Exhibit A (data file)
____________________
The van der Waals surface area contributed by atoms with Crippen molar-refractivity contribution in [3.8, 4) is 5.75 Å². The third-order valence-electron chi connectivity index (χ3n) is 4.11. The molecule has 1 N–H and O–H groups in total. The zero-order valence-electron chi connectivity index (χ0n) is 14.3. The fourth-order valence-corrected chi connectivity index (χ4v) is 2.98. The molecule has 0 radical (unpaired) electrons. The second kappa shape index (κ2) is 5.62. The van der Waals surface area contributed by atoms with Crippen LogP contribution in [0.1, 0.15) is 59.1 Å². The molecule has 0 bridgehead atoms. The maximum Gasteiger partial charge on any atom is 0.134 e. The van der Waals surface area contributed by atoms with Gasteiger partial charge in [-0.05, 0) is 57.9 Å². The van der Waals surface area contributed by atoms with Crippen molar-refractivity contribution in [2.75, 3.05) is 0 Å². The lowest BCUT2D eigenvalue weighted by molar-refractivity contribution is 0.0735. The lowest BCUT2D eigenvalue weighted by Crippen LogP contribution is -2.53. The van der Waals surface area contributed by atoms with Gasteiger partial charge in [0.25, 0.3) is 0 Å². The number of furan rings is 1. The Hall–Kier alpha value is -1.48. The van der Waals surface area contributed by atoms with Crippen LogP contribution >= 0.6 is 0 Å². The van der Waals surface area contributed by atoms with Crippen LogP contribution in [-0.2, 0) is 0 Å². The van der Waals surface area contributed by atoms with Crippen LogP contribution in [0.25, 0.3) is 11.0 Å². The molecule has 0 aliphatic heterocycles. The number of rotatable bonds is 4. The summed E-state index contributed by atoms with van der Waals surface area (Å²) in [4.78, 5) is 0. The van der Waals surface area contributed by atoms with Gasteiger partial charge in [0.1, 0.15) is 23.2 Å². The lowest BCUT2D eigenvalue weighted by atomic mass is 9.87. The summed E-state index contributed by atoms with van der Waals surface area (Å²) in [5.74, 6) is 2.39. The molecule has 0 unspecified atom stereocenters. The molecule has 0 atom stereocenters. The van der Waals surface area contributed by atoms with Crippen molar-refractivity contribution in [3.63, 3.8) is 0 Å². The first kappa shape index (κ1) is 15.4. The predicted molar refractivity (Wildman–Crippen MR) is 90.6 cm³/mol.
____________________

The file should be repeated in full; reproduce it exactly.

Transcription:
The van der Waals surface area contributed by atoms with Crippen molar-refractivity contribution in [3.8, 4) is 5.75 Å². The third-order valence-electron chi connectivity index (χ3n) is 4.11. The molecule has 1 N–H and O–H groups in total. The zero-order valence-electron chi connectivity index (χ0n) is 14.3. The fourth-order valence-corrected chi connectivity index (χ4v) is 2.98. The molecule has 0 radical (unpaired) electrons. The second kappa shape index (κ2) is 5.62. The van der Waals surface area contributed by atoms with Crippen LogP contribution in [0.1, 0.15) is 59.1 Å². The molecule has 0 bridgehead atoms. The maximum Gasteiger partial charge on any atom is 0.134 e. The van der Waals surface area contributed by atoms with Gasteiger partial charge in [-0.05, 0) is 57.9 Å². The van der Waals surface area contributed by atoms with Crippen molar-refractivity contribution in [2.75, 3.05) is 0 Å². The lowest BCUT2D eigenvalue weighted by molar-refractivity contribution is 0.0735. The lowest BCUT2D eigenvalue weighted by Crippen LogP contribution is -2.53. The van der Waals surface area contributed by atoms with Gasteiger partial charge in [0.25, 0.3) is 0 Å². The number of furan rings is 1. The Hall–Kier alpha value is -1.48. The van der Waals surface area contributed by atoms with Crippen LogP contribution >= 0.6 is 0 Å². The van der Waals surface area contributed by atoms with Crippen LogP contribution in [-0.2, 0) is 0 Å². The van der Waals surface area contributed by atoms with Crippen LogP contribution in [0.25, 0.3) is 11.0 Å². The molecule has 0 aliphatic heterocycles. The number of rotatable bonds is 4. The summed E-state index contributed by atoms with van der Waals surface area (Å²) in [4.78, 5) is 0. The van der Waals surface area contributed by atoms with Gasteiger partial charge in [0.1, 0.15) is 23.2 Å². The lowest BCUT2D eigenvalue weighted by atomic mass is 9.87. The summed E-state index contributed by atoms with van der Waals surface area (Å²) in [5.74, 6) is 2.39. The molecule has 0 unspecified atom stereocenters. The molecule has 0 atom stereocenters. The van der Waals surface area contributed by atoms with Crippen molar-refractivity contribution in [3.63, 3.8) is 0 Å². The first kappa shape index (κ1) is 15.4. The predicted molar refractivity (Wildman–Crippen MR) is 90.6 cm³/mol.